A student’s protest: Uniben doesn’t want us to vote!

by Stanley Azuakola

The management of the University of Benin dispelled rumours last week that it intended to suspend ongoing semester examinations in order for students to participate in the voters registration exercise. Their decision to proceed with the exams could well mean that most of the over 60000 students of the university would be unable to register and hence denied the right to vote in the April elections.

During the last voters registration exercise in 2007, some friends of mine opted to register in the university campus. On the day of the elections, the school wasn’t in session and their voters’ cards were useless in other polling stations. Even those who resided in Benin could not make it to the campus to vote because movement was restricted. It would be foolish to repeat the same mistake but as it stands, students are left without a choice. The two weeks of the registration is the peak period of the semester exams. For non-indigene students like me, travelling out of Benin would be a suicide expedition.

I first raised this issue in November with a professor of mine. His response was, “Go and be voting nah. We are talking about writing exams, you are talking about voting. It’s like you don’t want to graduate abi?” I told my friends then that he did not know what he was saying. He obviously did.

I can understand why the management would want to carry on with the exams. The university calendar was significantly affected last year by strikes, coupled with some poor planning and sheer bad luck. Besides, the university also intends to host the next NUGA Games sometime in March, after which would be the April elections. It is obvious that there is very little room to manoeuvre and I understand that. But I disagree that my franchise should be sacrificed on the altar of a balanced calendar, no matter how painful the alternative would be.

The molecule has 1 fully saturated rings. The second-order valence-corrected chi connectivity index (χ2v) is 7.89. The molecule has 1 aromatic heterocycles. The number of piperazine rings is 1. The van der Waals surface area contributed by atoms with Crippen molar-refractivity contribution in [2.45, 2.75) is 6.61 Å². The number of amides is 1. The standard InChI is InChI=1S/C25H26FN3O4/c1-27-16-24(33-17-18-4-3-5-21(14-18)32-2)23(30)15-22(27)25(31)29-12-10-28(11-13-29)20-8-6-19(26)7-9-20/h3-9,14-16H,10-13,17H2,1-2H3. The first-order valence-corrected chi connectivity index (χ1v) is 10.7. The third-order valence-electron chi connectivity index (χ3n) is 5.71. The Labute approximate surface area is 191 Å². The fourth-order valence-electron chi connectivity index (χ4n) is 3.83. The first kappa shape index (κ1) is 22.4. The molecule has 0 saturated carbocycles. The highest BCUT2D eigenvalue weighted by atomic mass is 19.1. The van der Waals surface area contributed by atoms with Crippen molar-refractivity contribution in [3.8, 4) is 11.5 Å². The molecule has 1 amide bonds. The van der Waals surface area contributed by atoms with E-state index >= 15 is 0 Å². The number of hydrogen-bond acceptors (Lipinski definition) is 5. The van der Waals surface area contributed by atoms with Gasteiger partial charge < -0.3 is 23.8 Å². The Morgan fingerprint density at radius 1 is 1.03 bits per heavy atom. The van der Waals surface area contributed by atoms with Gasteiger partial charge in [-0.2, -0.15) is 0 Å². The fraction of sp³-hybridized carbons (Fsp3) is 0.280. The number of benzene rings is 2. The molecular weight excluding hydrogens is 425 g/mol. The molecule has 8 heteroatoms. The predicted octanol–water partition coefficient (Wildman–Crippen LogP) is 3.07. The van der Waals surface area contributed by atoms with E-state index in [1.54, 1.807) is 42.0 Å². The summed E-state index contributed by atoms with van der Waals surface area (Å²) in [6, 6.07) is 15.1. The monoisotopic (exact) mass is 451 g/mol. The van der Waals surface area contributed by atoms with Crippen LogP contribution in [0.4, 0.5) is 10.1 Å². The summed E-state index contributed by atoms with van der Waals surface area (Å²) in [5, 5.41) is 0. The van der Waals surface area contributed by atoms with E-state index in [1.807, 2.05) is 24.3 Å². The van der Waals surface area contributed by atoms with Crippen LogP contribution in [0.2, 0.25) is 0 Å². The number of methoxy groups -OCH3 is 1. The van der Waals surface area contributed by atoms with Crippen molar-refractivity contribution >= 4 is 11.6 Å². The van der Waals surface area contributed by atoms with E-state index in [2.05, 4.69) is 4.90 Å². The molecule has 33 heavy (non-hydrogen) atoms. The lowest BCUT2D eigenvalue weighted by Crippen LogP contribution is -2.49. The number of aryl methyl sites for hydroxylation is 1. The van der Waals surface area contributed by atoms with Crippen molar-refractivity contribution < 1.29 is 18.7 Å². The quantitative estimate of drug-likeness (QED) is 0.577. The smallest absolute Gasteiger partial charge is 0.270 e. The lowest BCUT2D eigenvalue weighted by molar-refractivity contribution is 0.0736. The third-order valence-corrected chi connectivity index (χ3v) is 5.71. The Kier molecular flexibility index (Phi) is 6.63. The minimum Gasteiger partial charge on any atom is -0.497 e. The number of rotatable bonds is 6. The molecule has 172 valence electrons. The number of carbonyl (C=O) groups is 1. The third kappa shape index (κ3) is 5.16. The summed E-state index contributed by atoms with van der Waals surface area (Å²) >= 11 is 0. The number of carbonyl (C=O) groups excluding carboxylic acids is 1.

I think it is bad judgement to manoeuvre with my right to choose the leaders who would act on my behalf for the next four years; the leaders whose policies would largely determine if my calendar would be further disrupted these next four years. The option of registering in Benin leaves me at too great a disadvantage. The governorship candidates of my state, Rivers, would not be on the ballot in Benin. Neither can I vote for my senator nor my representative in Benin. I lose either way.

The university management’s haste in dispelling the rumour on the purported suspension of the exams tells the students that we have two unfair choices: Shut up or bear the consequences aka fail/forfeit the exams. None of those choices suit me but they don’t seem to care. I am just another voice in the wind. All I can do is whisper and plead and expect that the university authorities rescind their decision and do the right thing. Suspending the exams, even for only ten out of the fourteen allotted days, would go a long way. I and all the other students who would be disenfranchised if this edict is seen through have only one vote each in April. But the vote is ours. It should not be taken away.

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